ley, Rauzzini, and Dr. Harrington. Sheridan was so pleased with Clinch No piece was ever more successful. It for his excellent performance of Sir ran seventy-five nights during the first Lucius O'Trigger, that when his bene- season, and still continues a favourite fit occurred, on the 2nd of May, 1775, with the public. The popular airs he made him a present of the first night were sung in the streets and ground of a new farce, entitled, St. Patrick's upon every barrel-organ throughout Day, or the Scheming Lieutenant, the kingdom. Harris gave a large to add to the attraction. The trifle sum for the copyright, and would not succeeded, and is in every respect allow the opera (except the songs) to better calculated for representation be printed. But no precaution can than perusal. It added nothing to the evade piracy. Tate Wilkinson obtained literary fame of the author, and a a surreptitious copy of some scenes, point is strained when we admit that and between memory and invention, nothing was detracted. The object concocted a Duenna of his own, which was to assist a deserving man on a he gave to the public as Sheridan's, in particular occasion. Larry Clinch, as the York circuit; and thus it found its he was familiarly called, had been a way into many of the leading theatres brother-actor and intimate friend of in Great Britain and Ireland. For Sheridan's father. He was a native of this reason all printed copies, up to a Dublin, and obtained an engagement very late period, were denounced by from Garrick, at Drury-lane, very the author, and are undoubtedly spu. early in his career. He came out as rious. As in the subsequent case of Alexander the Great ; but his success The School for Scandal, the substiwas small, and Garrick, in his disap- tuted passages were so inferior to the pointment, after trying to buy him off true originals, that the piece could with money, forced him into disagree scarcely be recognised. But the result able characters, until he removed in answered the purpose of the pirates, disgust to Covent Garden. His success although annoying to the lawful proin Sir Lucius O'Trigger established his prietors. reputation, and in a short time after Profound criticism has told us that be returned to Dublin, and became the the plot of The Duenna is borrowed bero of the Irish stage. Having mar- from Il Filosofo di Campagna, of Gol. ried a lady by whom he was rendered doni, Le Sicilien of Moliere, and The independent, he performed when and Wonder of Mr.Centlivre. It may be so, on what terms he pleased ; and about but it requires very minute comparison 1780, disapproving of the manager's to detect the relationship. The violations (Daly's) conduct, he declined playing of probability also have been severely the number of nights for which he was castigated; yet, if the improbable is engaged. The manager took the usual to be banished from the drama, we method of complaint in the newspapers; know not what materials are to be but Clinch preserved a dignified si- found for an exciting or interesting lence, and disdained to reply. Un- story. The songs of The Duenna, * luckily, however, his wife died, and her both in music and words, are of the fortune with her, so that a diminished highest order; but if they were omitted income compelled him thenceforward altogether, we should still retain a most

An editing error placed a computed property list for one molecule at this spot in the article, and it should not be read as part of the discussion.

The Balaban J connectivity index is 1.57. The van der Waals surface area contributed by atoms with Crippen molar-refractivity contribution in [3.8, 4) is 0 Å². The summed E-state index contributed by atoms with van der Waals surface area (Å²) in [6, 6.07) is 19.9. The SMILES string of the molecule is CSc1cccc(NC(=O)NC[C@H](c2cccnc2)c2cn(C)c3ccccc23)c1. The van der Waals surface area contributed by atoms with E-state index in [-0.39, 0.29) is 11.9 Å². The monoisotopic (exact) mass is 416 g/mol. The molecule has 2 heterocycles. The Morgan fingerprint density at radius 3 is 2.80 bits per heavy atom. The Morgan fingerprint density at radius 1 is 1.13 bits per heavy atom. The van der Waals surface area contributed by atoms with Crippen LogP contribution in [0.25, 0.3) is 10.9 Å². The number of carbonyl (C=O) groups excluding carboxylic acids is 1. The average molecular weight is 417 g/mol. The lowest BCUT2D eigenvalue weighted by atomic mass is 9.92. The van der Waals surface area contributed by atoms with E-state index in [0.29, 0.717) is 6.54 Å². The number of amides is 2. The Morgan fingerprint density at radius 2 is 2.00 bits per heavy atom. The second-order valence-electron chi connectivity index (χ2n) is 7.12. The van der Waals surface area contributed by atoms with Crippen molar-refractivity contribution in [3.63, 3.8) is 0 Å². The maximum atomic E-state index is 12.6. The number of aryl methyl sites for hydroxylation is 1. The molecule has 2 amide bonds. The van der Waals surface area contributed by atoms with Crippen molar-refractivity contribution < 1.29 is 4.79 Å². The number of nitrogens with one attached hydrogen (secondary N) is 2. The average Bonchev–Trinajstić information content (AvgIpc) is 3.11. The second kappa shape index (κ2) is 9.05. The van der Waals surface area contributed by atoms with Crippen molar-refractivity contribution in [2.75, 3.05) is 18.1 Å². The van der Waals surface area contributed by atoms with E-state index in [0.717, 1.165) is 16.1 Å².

When George IV. visited the Theatre Royal, Dublin, in state, on the 22nd of August, 1821, he commanded, as a national compliment, Sheridan's opera of The Duenna, with his farce of St. Patrick's Day. George IV. seldom committed an error in taste, whatever mistakes he may have made in more important matters.